By Michael Komuczky
The challenges to interpreting laws and contracts in an international setting.
In any legal relationship, the affected parties’ rights and obligations are expressed through language – all of which need to be interpreted. Even if only one language is involved, there is ample potential for disputes. When several languages are involved, it can be a wild ride.
Multilateral international treaties are usually concluded in various language versions. Commonly, the treaty addresses this by stipulating that all recognized versions shall be equally authentic. For UN treaties, all six of its official languages are used. Legislative instruments of the EU are usually authentic in all 24 (!) of the Union’s official languages.
It goes without saying that this can cause uncertainties. To give one example: A question debated in legal doctrine is whether the EU regulations on conflict of laws – most notably the Rome Regulations – only bind national courts (state courts), or whether arbitral tribunals within a member state also have to apply them. One argument against is that the German text of recital (Erwägungsgrund) 8 of the Rome II Regulation states that it only applies to a “Gericht”, i.e. a state court. However, the English version (like the French) states “court or tribunal,” which arguably also includes arbitral tribunals. The Spanish version speaks of órgano jurisdiccional (judicial organ), which excludes arbitration from an organizational
point of view, yet includes it in a functional sense. Other language versions also contain terms that support one side or the other.
This issue has, in fact, not yet been resolved. In general, due to these language problems in international law and EU law, the exact wording of a legal text is of less importance than it is under domestic law. While the European Court of Justice (ECJ) considers the wording of a legal text, its reasoning is usually based on the norms involved and analyzes its telos, or purpose. For the question raised above, the ECJ would most likely not invoke recital 8 but consider system and purpose of the Rome Regulations.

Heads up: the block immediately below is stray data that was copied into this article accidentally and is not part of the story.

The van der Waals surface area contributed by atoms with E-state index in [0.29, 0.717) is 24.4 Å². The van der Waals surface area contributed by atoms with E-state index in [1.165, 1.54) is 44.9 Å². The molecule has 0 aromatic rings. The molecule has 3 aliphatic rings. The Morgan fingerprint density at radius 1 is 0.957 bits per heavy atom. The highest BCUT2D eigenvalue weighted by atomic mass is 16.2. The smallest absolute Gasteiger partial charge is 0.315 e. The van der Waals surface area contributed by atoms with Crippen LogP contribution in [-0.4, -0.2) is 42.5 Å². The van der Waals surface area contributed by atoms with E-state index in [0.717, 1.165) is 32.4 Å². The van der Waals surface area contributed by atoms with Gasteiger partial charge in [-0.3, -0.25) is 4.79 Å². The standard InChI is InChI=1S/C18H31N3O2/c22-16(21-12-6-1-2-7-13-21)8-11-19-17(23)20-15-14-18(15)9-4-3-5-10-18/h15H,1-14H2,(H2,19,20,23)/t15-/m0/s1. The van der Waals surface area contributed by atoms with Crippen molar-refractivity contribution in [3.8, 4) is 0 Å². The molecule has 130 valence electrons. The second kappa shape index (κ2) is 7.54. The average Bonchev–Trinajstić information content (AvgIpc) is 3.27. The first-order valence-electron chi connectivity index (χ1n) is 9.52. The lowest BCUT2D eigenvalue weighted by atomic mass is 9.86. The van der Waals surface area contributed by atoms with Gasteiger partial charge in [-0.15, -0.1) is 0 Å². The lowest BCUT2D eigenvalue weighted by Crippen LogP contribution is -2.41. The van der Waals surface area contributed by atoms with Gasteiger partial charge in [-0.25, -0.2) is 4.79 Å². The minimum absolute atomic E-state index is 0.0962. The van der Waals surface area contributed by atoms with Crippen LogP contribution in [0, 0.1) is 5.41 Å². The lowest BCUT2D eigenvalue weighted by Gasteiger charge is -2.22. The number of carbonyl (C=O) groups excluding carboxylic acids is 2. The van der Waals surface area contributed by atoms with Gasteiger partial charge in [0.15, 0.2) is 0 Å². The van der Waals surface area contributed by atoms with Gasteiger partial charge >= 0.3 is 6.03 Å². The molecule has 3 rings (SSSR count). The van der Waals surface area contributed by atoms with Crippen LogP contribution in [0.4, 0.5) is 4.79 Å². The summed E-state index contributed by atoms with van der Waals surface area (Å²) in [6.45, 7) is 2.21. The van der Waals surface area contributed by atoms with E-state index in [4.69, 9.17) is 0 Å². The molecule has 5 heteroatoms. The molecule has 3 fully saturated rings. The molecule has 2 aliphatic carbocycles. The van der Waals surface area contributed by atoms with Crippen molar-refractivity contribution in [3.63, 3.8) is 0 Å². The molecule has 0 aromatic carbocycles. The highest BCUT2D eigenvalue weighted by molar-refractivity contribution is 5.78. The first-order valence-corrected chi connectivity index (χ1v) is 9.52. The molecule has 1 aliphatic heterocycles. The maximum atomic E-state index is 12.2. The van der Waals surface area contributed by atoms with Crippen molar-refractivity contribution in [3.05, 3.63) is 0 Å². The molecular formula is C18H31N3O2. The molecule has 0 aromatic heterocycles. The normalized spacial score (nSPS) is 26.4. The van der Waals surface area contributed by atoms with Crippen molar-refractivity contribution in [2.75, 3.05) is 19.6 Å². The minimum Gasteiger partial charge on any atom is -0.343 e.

Private parties also face challenges in cross-border cases. When contracts are drafted in more than one language, the parties often stipulate that in case of discrepancies, one language shall take precedence over the other. This avoids problems with equally authentic, yet contradictory, texts. Commonly, the lingua franca known to both parties is chosen, typically English. However, other uncertainties may stem from that. English has a rich vocabulary, which is considerably larger than the vocabulary of either French or German. Often, terms have various synonyms with slightly different meanings (e.g. liberty/freedom). English is also used in different jurisdictions, where a term may have a slightly different (legal) meaning.
Especially if one or both parties to a contract are not native English speakers, they may have different understandings of a word. And if the applicable law is not the law of an English-speaking country, this law’s technical terms may not fit to the English contract terms.
To illustrate: When an Austrian or German company does business with a foreign company, the contract is frequently drafted in English, while the applicable law will be the law of the home state of one side. So provisions for “indemnity claims” run into difficulty: “Indemnity” usually means claims for damages for civil torts or breach of contract. In German, this is translated as Schaden(s)ersatz. However, in the case of a commercial agent’s contract, the English version of an EU directive uses “indemnity” for a specific remedy after the termination of such a contract, which may be claimed in addition to damages. The remedy is called Ausgleichsanspruch in German. The directive contrasts this claim to “compensation”, which is translated as Schadensersatz. So is the parties’ “indemnity” an Ausgleichsanspruch or a Schaden(s)ersatz?
If both parties are from the EU, they most likely intended the terminology of the EU directive. However, if one is not from a member state, it can be questionable whether the parties wanted to incorporate such an Ausgleichsanspruch, particularly if this remedy is unknown under the chosen law. As the question is usually worth several hundreds of thousands of euros, it is of great interest.
Through careful drafting of the contract, the potential sources of disputes can be significantly reduced, if not excluded completely. Especially for international contracts – when the costs of potential litigation are usually high – parties are well-advised to seek assistance of internationally versed lawyers with experience in such matters.
Michael Komuczky is an attorney at law at the international law firm Lansky, Ganzger and Partner (LGP). He specializes in contract law and the resolution of contractual and non-contractual disputes before courts and arbitral tribunals, with a focus on cross-border cases.